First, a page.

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Bird Habitat Conservation Toolkit

Image of Bird
This ground-dwelling, large-bodied warbler is more often heard than seen thanks to its distinctive and loud “teacher-teacher-teacher-teacher” song.


(Seiurus aurocapilla)
British ColumbiaYellow
Primary Habitat
Nest Type
Territory Size
0.6–1.6 ha
Nest Reuse
Same area
Breeding Window
High dispersed retention or large deciduous patches with deep leaf litter.
Large areas of core habitat; riparian buffers >100 m wide.

Habitat Ecology

  • The Ovenbird is most common in large, contiguous deciduous or mixed forest with the following habitat features:1,2
  • Closed canopy (60–90%).1
  • Lower understory cover but deep leaf litter,1 which improves cover for nests and increases invertebrate prey.3
  • The Ovenbird is most strongly associated with mature and older forests, however it has been observed in stands as young as 11–14 years post-disturbance, suggesting some flexibility in its use of forested habitats.2,4
  • This species shows a slight increase following spruce budworm outbreaks.5

Response to Forest Management

  • Overall, Ovenbird is considered a forest-interior species that is sensitive to even low-intensity harvesting in the short term (e.g., harvest with 30–40% retention).3,6–8
  • However, this species was observed using clearcut (i.e., no planned retention) harvest stands 15–33 years postharvest, suggesting rapid recovery on harvested sites as leaf litter from regenerating vegetation becomes thick—however, occupancy was consistently higher in unharvested forest.9
  • In Saskatchewan, Ovenbirds responded positively to large aggregated harvests (250–400 ha and 1,200–2,700 ha) compared with postfire stands and salvage-logged burns.10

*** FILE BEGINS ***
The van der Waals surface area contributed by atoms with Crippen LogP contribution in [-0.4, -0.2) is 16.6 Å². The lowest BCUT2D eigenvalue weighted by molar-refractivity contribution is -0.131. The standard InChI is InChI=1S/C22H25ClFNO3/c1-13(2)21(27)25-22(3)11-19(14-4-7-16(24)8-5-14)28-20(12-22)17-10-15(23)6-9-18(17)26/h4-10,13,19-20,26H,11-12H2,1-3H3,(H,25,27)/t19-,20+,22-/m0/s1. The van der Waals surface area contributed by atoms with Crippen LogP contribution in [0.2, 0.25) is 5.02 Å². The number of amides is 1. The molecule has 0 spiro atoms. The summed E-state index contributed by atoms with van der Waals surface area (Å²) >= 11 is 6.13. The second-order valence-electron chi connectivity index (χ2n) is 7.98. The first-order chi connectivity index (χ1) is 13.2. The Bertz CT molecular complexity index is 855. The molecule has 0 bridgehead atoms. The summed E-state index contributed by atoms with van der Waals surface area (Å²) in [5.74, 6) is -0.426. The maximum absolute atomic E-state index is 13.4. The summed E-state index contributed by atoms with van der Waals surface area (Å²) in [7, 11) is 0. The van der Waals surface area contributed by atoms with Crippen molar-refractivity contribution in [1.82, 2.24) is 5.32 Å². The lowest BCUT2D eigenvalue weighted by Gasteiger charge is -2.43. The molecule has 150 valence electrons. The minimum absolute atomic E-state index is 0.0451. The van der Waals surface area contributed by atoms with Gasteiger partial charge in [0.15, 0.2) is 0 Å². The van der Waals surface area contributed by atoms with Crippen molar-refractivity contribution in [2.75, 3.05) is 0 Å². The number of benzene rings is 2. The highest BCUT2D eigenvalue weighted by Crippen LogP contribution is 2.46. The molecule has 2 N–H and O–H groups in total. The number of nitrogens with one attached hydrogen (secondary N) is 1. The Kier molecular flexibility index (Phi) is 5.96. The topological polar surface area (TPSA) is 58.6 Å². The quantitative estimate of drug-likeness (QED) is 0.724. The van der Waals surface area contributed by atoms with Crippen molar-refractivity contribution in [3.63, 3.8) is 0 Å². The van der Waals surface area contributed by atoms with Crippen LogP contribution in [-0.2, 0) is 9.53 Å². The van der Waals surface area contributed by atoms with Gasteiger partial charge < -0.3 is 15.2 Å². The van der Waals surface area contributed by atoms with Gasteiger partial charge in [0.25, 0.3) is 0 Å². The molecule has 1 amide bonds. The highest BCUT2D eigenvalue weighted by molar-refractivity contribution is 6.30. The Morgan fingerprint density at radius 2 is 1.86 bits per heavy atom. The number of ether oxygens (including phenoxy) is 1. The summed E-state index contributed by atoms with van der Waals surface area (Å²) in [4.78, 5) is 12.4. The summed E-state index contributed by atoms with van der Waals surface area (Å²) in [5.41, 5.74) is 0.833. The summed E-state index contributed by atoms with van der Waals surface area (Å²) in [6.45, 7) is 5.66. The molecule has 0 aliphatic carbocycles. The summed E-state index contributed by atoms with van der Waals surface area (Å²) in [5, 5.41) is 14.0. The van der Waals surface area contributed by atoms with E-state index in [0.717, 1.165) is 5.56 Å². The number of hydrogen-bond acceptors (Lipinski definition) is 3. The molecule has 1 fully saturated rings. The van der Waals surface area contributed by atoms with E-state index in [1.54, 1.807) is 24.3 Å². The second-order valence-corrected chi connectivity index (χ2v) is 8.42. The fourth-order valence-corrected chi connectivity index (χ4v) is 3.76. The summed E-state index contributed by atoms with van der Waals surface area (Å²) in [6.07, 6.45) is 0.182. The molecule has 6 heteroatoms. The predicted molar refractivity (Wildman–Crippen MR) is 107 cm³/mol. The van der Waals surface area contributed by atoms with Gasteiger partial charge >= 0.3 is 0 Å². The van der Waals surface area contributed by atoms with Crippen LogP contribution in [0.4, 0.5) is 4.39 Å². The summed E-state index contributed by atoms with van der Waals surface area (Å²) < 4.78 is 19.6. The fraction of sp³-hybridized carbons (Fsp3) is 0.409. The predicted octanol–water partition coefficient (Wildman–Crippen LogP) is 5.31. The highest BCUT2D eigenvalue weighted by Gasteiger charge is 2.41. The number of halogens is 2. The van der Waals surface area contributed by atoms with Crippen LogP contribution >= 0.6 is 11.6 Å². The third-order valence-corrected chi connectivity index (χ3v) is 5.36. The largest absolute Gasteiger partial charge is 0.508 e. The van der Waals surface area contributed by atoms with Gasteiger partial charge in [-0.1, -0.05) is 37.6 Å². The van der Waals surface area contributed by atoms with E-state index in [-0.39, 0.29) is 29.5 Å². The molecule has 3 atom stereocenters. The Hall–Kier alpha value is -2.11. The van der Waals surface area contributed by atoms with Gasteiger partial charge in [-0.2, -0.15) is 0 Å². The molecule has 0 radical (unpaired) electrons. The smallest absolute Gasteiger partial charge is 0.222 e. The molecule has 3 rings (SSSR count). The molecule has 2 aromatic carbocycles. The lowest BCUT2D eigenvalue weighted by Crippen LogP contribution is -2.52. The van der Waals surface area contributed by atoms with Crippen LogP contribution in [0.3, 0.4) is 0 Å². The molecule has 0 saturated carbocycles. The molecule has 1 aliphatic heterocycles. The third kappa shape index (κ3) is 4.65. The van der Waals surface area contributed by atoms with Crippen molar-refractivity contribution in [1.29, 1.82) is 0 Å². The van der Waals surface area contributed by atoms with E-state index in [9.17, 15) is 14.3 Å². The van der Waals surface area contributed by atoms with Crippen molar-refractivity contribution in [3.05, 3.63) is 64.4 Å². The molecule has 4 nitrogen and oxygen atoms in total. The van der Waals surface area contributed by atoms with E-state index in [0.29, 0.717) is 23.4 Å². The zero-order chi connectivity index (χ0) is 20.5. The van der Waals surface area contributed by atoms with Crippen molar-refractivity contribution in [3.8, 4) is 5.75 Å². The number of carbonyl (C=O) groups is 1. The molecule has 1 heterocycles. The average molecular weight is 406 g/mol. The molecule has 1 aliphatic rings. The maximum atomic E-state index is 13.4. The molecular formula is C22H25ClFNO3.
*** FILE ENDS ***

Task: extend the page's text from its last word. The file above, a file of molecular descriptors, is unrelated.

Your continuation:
Stand-level Recommendations

  • High retention levels (e.g., 70 trees/ha with ≥30 cm dbh or >30% retention) may affect this species less negatively than clearcuts in the short term by providing greater canopy closure and leaf litter,1 however at least one study suggests that 20–50% dispersed retention has a limited positive effect up to 15 years postharvest.11
  • The negative effects of clearcutting may be limited to the first 15 postharvest years provided regenerating deciduous vegetation produces deep leaf litter, yet this may represent lesser-quality habitat.9
  • Patches of closed-canopy, mature deciduous trees with low understory cover and deep leaf litter are recommended within harvested stands. Patch sizes, amount, and distribution should be consistent with the region’s natural range of variation (but see Landscape-level Recommendations).12,13

Landscape-level Recommendations

  • Large blocks of young to mature forest (e.g., 30–100 years14), represented according to the area’s natural range of variation, will likely contribute the most important habitat for Ovenbirds to successfully breed.
  • On heavily fragmented landscapes, protection of very large (>500 ha) forests with >90 ha in “core habitat” is recommended to reduce the risk of local population declines.15
  • “Core habitat” is defined as habitat >100 m from an edge, because Ovenbirds have been shown to experience negative edge effects within 100–300 m of cutblock edges.16
  • Riparian buffers ≥100 m are necessary to accommodate an Ovenbird territory,17 but smaller buffers may provide corridors for dispersal.18

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